Sweden's new right-wing government has sparked an outcry after scrapping the Ministry of Environment in a move the opposition has branded "devastating".
Previously, the ministry was a high-profile stand-alone department with a minister in the cabinet, but now it will operate as part of another ministry instead.
Prime Minister Ulf Kristersson unveiled his new cabinet on Tuesday, and although he did appoint a Minister of Climate and Environment -- 26-year-old Liberal MP Romina Pourmokhtari-- she will work under Christian Democrat leader Ebba Busch, the new Minister for Energy, Business and Industry, rather than lead her own ministry.
The leader of the Swedish Greens, Per Bolund, noted that for the first time in 35 years Sweden would have no dedicated environment ministry.
"It is impossible to describe more clearly how little this government values the environment and the climate. This is a historic decision with devastating consequences for environmental issues", said Bolund.
Pär Holmgren, a Swedish Green Party MEP, said, "expect huge cuts in green funding leading to a devastating impact on climate policies that we, the Greens, worked so hard to put in place."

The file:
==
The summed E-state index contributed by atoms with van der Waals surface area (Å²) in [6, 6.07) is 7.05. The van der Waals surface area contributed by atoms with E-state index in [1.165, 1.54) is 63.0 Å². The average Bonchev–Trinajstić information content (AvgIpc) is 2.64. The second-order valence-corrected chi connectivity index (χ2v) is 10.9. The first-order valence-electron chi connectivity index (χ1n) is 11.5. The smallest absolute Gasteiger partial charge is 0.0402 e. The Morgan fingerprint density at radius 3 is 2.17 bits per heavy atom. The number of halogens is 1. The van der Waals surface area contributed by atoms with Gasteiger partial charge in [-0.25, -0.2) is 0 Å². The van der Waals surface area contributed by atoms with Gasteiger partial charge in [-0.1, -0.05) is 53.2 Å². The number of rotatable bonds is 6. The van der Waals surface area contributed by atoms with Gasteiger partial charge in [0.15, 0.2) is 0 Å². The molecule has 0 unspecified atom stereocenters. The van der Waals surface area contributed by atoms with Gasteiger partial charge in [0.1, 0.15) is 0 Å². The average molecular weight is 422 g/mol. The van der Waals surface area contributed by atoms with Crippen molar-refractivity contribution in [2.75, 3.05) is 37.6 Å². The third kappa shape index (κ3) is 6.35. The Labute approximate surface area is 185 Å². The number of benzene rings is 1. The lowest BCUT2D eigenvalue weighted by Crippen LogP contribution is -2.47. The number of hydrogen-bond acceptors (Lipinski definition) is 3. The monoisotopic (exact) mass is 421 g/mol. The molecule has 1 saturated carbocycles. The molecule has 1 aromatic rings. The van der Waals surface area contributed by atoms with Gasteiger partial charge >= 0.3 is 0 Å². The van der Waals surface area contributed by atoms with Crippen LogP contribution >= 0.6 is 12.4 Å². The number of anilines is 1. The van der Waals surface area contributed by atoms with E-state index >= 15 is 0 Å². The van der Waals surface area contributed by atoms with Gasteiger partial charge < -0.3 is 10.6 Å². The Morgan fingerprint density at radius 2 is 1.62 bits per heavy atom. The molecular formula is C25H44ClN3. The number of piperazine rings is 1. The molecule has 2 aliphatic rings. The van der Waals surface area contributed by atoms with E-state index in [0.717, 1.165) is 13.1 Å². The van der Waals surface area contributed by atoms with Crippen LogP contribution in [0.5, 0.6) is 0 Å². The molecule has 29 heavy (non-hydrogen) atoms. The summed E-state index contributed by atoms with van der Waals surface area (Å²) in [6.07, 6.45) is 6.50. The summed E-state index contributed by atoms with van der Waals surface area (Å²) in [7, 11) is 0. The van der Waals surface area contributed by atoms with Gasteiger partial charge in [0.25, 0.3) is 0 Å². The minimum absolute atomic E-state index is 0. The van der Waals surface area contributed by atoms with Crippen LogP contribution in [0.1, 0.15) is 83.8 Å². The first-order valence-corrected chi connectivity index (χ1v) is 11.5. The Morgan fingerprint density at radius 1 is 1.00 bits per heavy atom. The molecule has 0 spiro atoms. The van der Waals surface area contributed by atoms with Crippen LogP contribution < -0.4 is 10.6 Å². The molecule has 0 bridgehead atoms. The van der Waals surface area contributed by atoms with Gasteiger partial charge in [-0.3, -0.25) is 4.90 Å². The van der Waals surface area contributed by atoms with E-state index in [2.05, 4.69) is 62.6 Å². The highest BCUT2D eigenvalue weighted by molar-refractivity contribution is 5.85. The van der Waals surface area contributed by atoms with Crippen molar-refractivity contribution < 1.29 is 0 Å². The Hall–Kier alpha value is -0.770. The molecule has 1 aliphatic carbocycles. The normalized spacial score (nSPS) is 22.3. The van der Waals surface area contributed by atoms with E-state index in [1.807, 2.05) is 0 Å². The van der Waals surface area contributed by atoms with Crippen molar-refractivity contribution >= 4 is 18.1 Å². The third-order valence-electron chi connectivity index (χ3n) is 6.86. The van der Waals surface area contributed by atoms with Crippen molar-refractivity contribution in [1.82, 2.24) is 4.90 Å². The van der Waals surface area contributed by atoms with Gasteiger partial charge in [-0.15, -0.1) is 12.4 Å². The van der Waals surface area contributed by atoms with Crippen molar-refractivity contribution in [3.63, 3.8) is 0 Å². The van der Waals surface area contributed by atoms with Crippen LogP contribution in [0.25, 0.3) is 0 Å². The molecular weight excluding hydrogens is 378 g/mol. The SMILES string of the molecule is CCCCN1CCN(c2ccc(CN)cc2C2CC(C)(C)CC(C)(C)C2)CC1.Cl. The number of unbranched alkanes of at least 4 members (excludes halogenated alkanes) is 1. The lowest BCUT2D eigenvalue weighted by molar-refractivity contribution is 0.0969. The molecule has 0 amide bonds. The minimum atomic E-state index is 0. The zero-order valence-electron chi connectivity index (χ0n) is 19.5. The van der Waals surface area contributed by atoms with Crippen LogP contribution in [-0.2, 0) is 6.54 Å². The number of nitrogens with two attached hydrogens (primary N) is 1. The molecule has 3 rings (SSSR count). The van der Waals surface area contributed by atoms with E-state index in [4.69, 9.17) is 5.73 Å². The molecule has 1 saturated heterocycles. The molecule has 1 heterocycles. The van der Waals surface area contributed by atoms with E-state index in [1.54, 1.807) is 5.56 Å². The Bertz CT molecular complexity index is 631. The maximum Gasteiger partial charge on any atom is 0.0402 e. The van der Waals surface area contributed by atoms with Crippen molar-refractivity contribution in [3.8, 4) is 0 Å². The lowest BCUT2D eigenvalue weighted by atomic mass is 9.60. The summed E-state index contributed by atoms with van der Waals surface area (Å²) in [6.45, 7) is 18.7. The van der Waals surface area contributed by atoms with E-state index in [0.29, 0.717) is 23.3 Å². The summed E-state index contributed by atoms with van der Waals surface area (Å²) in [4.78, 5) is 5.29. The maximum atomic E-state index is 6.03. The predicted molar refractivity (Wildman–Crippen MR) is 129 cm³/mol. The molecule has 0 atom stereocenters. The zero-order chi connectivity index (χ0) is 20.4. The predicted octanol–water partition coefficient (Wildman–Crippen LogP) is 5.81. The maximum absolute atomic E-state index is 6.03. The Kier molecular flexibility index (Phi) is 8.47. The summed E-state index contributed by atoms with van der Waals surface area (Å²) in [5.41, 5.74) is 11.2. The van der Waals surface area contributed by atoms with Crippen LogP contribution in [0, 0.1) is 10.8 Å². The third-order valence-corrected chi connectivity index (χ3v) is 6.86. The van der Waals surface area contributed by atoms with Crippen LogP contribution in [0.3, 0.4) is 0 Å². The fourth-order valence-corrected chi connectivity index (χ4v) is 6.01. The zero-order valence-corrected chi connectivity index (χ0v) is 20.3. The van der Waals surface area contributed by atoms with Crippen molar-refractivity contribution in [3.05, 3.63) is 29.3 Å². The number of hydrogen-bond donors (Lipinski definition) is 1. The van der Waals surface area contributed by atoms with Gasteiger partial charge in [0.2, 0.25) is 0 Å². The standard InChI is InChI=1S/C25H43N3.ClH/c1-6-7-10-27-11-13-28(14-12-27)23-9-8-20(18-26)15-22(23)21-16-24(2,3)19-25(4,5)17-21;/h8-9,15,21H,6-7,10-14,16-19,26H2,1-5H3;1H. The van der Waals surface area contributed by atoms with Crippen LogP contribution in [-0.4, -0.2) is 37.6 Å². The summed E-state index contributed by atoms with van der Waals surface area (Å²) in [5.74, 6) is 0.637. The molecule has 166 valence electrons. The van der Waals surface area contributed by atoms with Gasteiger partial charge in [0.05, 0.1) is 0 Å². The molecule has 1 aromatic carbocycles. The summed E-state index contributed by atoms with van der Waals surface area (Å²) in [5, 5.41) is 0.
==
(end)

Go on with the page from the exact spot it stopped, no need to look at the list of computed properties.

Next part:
It's not the first time that environmental issues in Sweden have been handled by other ministries.
Before the first dedicated environment ministry was established in 1987, the Ministry of Agriculture and then the combined Ministry of Environment and Energy dealt with those policy matters.
The Swedish Environmental Protection Agency, one of the first in the world, was established back in 1967.
What is the new Swedish government doing about the climate crisis?
In the Swedish government's new programme, unveiled last week, the environment is flagged as one of the seven key priority areas to tackle in the first year of office, although many initiatives are more closely linked with the energy crisis.
The policy agenda, outlined in a 62-page document, committed Sweden to meet current national and international goals - like the Paris Agreement - on reducing carbon emissions.
The government has also earmarked more money for nuclear power, with €36 billion credit guarantees to build new nuclear power stations, and also plans to introduce rules to make it more difficult to shut down existing nuclear plants.
And to ensure the safety of electricity supply in the shorter term (and to keep prices low), the government will investigate whether it's viable to reopen two nuclear power stations in the south of the country which were closed over the last few years.
A price cap for energy bills, funded by the government, will be introduced by November, and the country's network of charging points for electric vehicles will be expanded.